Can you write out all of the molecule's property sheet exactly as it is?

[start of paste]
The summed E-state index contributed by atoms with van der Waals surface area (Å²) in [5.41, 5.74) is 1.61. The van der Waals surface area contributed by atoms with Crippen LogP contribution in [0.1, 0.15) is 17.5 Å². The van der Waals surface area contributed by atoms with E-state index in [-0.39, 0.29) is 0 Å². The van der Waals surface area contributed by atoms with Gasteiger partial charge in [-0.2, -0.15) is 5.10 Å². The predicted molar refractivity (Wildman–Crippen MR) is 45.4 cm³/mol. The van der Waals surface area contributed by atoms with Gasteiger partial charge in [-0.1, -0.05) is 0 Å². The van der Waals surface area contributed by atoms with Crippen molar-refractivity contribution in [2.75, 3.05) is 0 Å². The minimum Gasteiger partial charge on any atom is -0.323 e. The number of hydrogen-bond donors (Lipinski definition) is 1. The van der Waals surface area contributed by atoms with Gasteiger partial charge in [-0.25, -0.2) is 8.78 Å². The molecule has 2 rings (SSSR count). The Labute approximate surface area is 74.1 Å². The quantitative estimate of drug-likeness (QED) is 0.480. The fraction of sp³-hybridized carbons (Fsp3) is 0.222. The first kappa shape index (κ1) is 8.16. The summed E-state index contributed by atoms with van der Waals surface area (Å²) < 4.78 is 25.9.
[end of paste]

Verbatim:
The summed E-state index contributed by atoms with van der Waals surface area (Å²) in [5.41, 5.74) is 1.61. The van der Waals surface area contributed by atoms with Crippen LogP contribution in [0.1, 0.15) is 17.5 Å². The van der Waals surface area contributed by atoms with E-state index in [-0.39, 0.29) is 0 Å². The van der Waals surface area contributed by atoms with Gasteiger partial charge in [-0.2, -0.15) is 5.10 Å². The predicted molar refractivity (Wildman–Crippen MR) is 45.4 cm³/mol. The van der Waals surface area contributed by atoms with Gasteiger partial charge in [-0.1, -0.05) is 0 Å². The van der Waals surface area contributed by atoms with Crippen molar-refractivity contribution in [2.75, 3.05) is 0 Å². The minimum Gasteiger partial charge on any atom is -0.323 e. The number of hydrogen-bond donors (Lipinski definition) is 1. The van der Waals surface area contributed by atoms with Gasteiger partial charge in [-0.25, -0.2) is 8.78 Å². The molecule has 2 rings (SSSR count). The Labute approximate surface area is 74.1 Å². The quantitative estimate of drug-likeness (QED) is 0.480. The fraction of sp³-hybridized carbons (Fsp3) is 0.222. The first kappa shape index (κ1) is 8.16. The summed E-state index contributed by atoms with van der Waals surface area (Å²) < 4.78 is 25.9.